This week, I published a blog post for Church Marketing Sucks, where I wrote several pieces last summer. It’s always a treat writing for this nonprofit. Check out the article below!
Church Bulletin Do’s and Don’ts: A Visitor’s Perspective
It’s great to see the discussions on bulletins here on Church Marketing Sucks. But most of these articles are written by the creators of bulletins, not necessarily the users.
As a born-and-bred Lutheran with six years of attending an evangelical-free church and three-and-a-half years at a Bible college, I’ve seen my fair share of bulletins. As a parishioner, you can’t expect everything to be perfect.
But since a bulletin is the front door to a church, you expect that the bulletin will be helpful, especially on your first visit. While there are pros and cons to getting rid of the bulletin altogether, plenty of people prefer to keep the weekly print bulletin.
Here are some most common do’s and don’ts for church bulletins:
Read more at churchmarketingsucks.com.
I have been at my first full-time, legit, salaried job outside of college for a few weeks now, and I absolutely love it! The small time away from school has already shown me what I regret a little about my college career. If you’re a recent grad like me, maybe some things on this list will resonate with you. And if you’re still slogging through college, take a peek through this list. Maybe my regrets don’t have to be yours.
It’s hard to make time for what you love, but seriously, instead of vegging out on Facebook for 15 minutes as a “break,” why didn’t I read for fun? I read now during my lunch breaks, and it’s amazing how refreshed I feel after just 25 minutes. Not to mention, during my last semester in school, I discovered that I could read while power walking on the treadmill. It made exercising much more fun. I wish I’d made more time for that in school rather than allotting little pockets of time for social media.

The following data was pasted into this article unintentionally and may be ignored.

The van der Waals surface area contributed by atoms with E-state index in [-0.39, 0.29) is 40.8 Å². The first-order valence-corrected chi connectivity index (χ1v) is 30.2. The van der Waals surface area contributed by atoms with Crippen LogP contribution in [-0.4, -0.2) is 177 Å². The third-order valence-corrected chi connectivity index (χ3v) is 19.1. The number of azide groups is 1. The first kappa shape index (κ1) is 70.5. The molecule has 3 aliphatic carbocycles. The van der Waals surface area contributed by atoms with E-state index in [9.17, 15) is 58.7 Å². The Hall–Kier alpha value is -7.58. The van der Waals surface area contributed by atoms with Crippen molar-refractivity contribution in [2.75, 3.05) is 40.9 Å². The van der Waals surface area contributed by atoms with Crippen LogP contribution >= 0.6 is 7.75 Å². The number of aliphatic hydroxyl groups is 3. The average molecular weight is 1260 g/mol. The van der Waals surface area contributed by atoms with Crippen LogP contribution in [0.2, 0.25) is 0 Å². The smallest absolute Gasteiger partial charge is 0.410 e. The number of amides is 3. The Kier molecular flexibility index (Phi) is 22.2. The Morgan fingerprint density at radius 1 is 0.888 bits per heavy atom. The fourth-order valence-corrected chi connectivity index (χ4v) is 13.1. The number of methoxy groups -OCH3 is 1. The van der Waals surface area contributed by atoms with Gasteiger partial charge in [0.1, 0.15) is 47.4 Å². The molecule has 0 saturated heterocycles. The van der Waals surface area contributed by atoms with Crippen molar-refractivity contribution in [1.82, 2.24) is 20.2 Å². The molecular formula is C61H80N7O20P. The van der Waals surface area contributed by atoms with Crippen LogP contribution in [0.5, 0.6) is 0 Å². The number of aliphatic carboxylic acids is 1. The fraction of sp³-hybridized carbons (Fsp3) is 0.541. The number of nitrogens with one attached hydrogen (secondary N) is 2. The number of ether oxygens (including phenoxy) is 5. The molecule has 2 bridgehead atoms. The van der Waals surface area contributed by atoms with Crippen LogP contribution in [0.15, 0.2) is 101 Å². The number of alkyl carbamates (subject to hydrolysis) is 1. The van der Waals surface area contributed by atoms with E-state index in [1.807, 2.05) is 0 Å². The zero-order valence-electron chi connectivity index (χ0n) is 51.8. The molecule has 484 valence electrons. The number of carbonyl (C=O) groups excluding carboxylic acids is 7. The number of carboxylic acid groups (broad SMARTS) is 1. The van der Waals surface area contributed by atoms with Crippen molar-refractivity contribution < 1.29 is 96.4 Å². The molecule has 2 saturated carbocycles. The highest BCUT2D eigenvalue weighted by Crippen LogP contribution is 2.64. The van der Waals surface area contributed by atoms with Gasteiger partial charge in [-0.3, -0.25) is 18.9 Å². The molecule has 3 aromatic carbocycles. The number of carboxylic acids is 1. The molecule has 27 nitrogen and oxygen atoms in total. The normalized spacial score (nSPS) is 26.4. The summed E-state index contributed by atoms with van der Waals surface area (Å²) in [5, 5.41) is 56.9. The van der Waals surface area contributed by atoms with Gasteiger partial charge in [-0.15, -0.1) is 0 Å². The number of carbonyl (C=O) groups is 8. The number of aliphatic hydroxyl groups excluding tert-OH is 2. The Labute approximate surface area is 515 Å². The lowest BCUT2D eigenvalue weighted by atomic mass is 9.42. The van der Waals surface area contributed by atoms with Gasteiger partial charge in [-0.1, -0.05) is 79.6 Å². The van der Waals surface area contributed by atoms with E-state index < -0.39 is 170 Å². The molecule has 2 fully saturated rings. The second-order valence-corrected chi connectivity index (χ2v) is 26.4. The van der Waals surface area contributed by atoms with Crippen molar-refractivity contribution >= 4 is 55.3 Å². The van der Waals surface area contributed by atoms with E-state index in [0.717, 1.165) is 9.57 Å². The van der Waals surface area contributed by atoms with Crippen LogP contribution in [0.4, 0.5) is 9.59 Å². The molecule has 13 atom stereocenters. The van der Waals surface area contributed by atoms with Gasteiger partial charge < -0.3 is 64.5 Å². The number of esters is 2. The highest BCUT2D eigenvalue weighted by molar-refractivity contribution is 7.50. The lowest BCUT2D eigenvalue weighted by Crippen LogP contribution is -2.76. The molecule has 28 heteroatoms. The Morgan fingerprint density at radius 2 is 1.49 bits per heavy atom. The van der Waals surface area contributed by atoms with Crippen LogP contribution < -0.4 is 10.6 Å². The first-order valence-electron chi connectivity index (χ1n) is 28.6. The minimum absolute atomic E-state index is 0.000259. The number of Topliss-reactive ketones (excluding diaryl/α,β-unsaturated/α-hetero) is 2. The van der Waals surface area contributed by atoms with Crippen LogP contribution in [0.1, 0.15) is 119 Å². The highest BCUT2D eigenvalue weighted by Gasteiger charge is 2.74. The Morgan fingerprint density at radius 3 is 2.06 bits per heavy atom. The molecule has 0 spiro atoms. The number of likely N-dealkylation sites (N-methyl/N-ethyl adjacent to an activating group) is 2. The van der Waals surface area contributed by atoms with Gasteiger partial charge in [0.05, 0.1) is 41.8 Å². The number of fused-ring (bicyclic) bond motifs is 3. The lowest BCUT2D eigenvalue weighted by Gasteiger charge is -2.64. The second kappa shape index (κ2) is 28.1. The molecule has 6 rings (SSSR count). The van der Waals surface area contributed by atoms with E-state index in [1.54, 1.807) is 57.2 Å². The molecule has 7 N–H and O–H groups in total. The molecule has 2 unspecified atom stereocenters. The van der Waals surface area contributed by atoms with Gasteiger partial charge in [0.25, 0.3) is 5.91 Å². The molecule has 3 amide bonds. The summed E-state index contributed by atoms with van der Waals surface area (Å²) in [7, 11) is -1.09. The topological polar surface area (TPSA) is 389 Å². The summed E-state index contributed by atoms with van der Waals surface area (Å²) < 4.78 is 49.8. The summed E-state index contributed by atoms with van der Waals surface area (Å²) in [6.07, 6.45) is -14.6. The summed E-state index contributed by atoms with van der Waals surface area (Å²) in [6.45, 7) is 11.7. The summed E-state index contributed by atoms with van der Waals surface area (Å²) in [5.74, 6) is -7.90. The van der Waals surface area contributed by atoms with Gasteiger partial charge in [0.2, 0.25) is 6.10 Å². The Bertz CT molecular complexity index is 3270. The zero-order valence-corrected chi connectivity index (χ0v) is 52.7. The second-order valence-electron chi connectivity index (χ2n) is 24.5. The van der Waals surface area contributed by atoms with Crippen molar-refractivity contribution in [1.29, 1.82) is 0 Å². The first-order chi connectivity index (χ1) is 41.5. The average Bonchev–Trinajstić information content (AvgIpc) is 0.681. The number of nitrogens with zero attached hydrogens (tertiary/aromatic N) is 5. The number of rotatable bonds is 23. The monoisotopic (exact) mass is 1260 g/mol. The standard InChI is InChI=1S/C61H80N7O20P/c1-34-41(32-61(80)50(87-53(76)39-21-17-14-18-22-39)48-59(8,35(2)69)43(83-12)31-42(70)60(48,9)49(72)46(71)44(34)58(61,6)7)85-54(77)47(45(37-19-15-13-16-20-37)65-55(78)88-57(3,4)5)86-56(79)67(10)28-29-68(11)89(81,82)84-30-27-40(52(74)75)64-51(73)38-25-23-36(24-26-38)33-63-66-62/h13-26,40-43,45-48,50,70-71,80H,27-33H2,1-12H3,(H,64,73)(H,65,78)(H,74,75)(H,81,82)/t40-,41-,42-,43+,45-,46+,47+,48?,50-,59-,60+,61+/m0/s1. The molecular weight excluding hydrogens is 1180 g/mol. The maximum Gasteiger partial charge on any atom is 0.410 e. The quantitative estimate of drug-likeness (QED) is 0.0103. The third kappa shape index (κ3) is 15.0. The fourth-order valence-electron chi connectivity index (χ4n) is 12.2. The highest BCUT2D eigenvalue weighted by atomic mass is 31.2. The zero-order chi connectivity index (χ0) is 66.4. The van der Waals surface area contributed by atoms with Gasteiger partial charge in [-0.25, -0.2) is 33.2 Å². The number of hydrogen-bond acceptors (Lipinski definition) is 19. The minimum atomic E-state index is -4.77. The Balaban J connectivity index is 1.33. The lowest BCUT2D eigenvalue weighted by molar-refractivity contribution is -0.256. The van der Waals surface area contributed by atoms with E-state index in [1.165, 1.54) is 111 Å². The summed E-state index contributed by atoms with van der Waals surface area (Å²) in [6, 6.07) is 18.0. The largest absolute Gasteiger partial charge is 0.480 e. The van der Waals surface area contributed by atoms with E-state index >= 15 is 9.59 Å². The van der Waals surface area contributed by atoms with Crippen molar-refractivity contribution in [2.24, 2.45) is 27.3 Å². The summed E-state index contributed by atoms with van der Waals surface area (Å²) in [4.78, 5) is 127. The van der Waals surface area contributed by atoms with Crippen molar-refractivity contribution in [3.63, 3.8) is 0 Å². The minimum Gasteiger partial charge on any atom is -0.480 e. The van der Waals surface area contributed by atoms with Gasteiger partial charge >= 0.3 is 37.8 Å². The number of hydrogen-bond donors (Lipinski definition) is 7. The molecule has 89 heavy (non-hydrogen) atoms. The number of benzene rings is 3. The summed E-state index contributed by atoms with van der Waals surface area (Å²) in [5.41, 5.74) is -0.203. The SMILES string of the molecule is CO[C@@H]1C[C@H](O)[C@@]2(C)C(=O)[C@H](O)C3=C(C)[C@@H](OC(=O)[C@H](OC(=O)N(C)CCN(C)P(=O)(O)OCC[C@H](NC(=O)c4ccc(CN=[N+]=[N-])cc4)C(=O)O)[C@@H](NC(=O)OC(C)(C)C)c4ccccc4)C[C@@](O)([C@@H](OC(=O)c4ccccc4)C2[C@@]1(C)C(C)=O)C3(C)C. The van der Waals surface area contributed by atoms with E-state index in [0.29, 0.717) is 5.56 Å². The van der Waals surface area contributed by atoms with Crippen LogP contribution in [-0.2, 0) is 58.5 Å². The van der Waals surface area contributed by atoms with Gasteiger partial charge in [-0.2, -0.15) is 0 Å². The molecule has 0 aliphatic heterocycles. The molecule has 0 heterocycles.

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If you’re anything like me, you probably had a time in your life where writing was as necessary as sleep. You wrote about as many things as you could as much as you could, and you often found that your fingers couldn’t keep up with your thoughts. After all, it’s an intoxicating feeling to have your brain churning with stories that are for your pleasure alone and to feel that those ideas are good ones.
But again, if you’re like me, that’s a thing from the past. You’re not quite sure where those ideas went or how to get them back. I began to stop writing for fun as I entered college, where writing became more about pleasing my professors than about pure enjoyment.
And to be honest, that wasn’t all bad. We all need mentors to stretch us, to point out our flaws, and to help us overcome them. I’m immensely grateful for the education I received, for both creative and professional writing. But when I sit down to write something just because I want to (instead of a portfolio addition), all my ideas are stagnant. I miss it, and I’m not sure how to get it back.
“You can’t wait for inspiration. You have to go after it with a club.” –Jack London
We’ve all heard it before. But what does “going after it with a club” even mean? Here are some of my interpretations:
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